We learn from The Dartmouth of March 21 that the Board of Trustees wants to change the housing system to focus on “neighborhoods” in order to increase continuity and so on. But there will be more to it than administrative changes, according to The Dartmouth of April 1:
[Mike Wooten] said a full transition to the “neighborhoods” system could take up to 10 years.
Wooten said he hopes outside architectural firms will submit design recommendations by fall 2014. Any construction projects, including renovations, will be decided after a firm is selected.
The college has selected Sasaki Associates as the design firm. Sasaki is currently designing an indoor practice facility to stand next to the Boss Tennis Center and has designed a master plan for Vermont Law School in South Royalton. The Dartmouth writes:
Based on their research, the Sasaki team and ORL will determine by the end of the summer whether to construct new residence halls in addition to renovating existing living spaces, Wooten said.
The MyCampus survey software that Sasaki uses in its research was created for the master planning process at Babson College in Massachusetts. The firm’s idea-gathering at Dartmouth started yesterday (Planner’s Blog).
In this early stage, the neighborhoods idea sounds a lot like the “cluster” program of the mid- and late-1980s.
Clusters and Faculty Residences
The cluster program now seems to have been mostly an organizational effort, but it did include a substantial architectural component. A series of projects, and presumably the prior study and planning, were carried out by the Boston firm of Charles G. Hilgenhurst Associates. The college made kitchen/lounge renovations in several dorms and built significant additions on others:
- Lounge addition at rear of New Hampshire Hall
- Lounge addition in crook of Topliff Hall
- Expansion of original social room in crook of Hitchcock Hall
- Hyphen connecting Butterfield and Sage Halls
- Two hyphens connecting North, Middle, and South Fayerweather Halls
Lounges or social rooms, of course, are not new; they go back in a formal sense to North and South Massachusetts (1911-1912, Charles A. Rich).
The difference between an old cluster and a new neighborhood might be the inclusion of faculty residences. The institutional effort to establish a spatial association between faculty and student housing at Dartmouth goes back to the optimistic Fifties and seems to have been influenced by preparatory school practice. The Clark Preparatory School left Hanover for Cardigan Mountain in 1953 and sold its campus to Dartmouth. The college turned Clark’s Alumni Hall (1938, Jens F. Larson) into a dormitory and renamed it Cutter Hall. The building’s existing prep-school room layout included a faculty residence; Dartmouth seems not only to have left the floor plan unchanged but to have created a living-learning residential program to fit it.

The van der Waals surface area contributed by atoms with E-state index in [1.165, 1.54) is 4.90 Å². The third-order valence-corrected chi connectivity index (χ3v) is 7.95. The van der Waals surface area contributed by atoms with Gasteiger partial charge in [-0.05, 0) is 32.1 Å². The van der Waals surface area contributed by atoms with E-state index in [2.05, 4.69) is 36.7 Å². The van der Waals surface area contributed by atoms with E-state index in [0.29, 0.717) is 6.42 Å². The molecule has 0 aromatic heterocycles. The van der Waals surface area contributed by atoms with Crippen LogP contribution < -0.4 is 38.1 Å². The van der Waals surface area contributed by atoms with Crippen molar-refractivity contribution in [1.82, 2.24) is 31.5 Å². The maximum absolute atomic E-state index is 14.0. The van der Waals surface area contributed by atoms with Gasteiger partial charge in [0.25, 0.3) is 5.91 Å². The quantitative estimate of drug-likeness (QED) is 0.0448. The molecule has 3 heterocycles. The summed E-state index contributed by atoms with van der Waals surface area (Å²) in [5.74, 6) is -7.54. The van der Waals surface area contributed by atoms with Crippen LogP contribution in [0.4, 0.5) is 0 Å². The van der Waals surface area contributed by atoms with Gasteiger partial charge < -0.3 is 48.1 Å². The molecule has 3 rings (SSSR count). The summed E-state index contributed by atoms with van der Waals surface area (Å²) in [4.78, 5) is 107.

The college also began to make plans for a whole group of dormitories on the prep school’s athletic field, behind Alumni Hall. This group of Choate Road Dormitories (1956, Campbell & Aldrich) would comprise two pairs of dormitories, each with a faculty residence attached. The bold, idealistic, cinderblocky experiment of the Choates did not last long. Faculty residences were left out of the River Cluster, built by the same firm just a few years after the Choates. The Cutter Hall program also dropped the faculty element within a few years.
The only new dorms the college would erect as part of the 1980s cluster movement, the East Wheelock Cluster (1985-1987, Herbert S. Newman Associates), did not involve a faculty residence at first. They were planned, by a New Haven architect used to designing Yale colleges, to include four buildings. The program was pared to three buildings and Frost House (the White House) was spared. The house became the faculty residence for the “supercluster” iteration of East Wheelock when it was constituted in 1996 (see Dartmouth Now on the current changeover to a new faculty director).
Since the Harkness gifts of the late 1920s allowed Harvard and Yale to follow the form if not the underlying federative structure of Oxford or Cambridge, a lot of study has gone into the idea that a large institution should be split into smaller living-learning units (see the Collegiate Way website).
Although traditional anti-universitization sentiment requires that the Harvard/Yale idea be distinguished at Dartmouth (see the pains taken by Dartmouth Now to mention unique local circumstances), Dartmouth’s administration finally seems ready to commit fully to a residential college program. During the 1920s, Dartmouth’s President Hopkins
considered the possibility of breaking up the entire College into similar units. He finally decided that Dartmouth was uniquely suited to be one big unit, and that all that was lacking was a central student union which would have social and educational advantages.
The eventual Hopkins Center for the Arts included a snack bar and a student maibox area, but it obviously is not a glue that can hold the big unit together. Over the next few years, it will be interesting to see what architectural solutions are invented to tackle this social problem now that the administration has determined that the monolith cannot be maintained.
- See Alex Duke, Importing Oxbridge: English Residential Colleges and American Universities (New Haven: Yale, 1997). ↩
- Charles E. Widmayer, Hopkins of Dartmouth (Hanover: UPNE, 1977), 123. ↩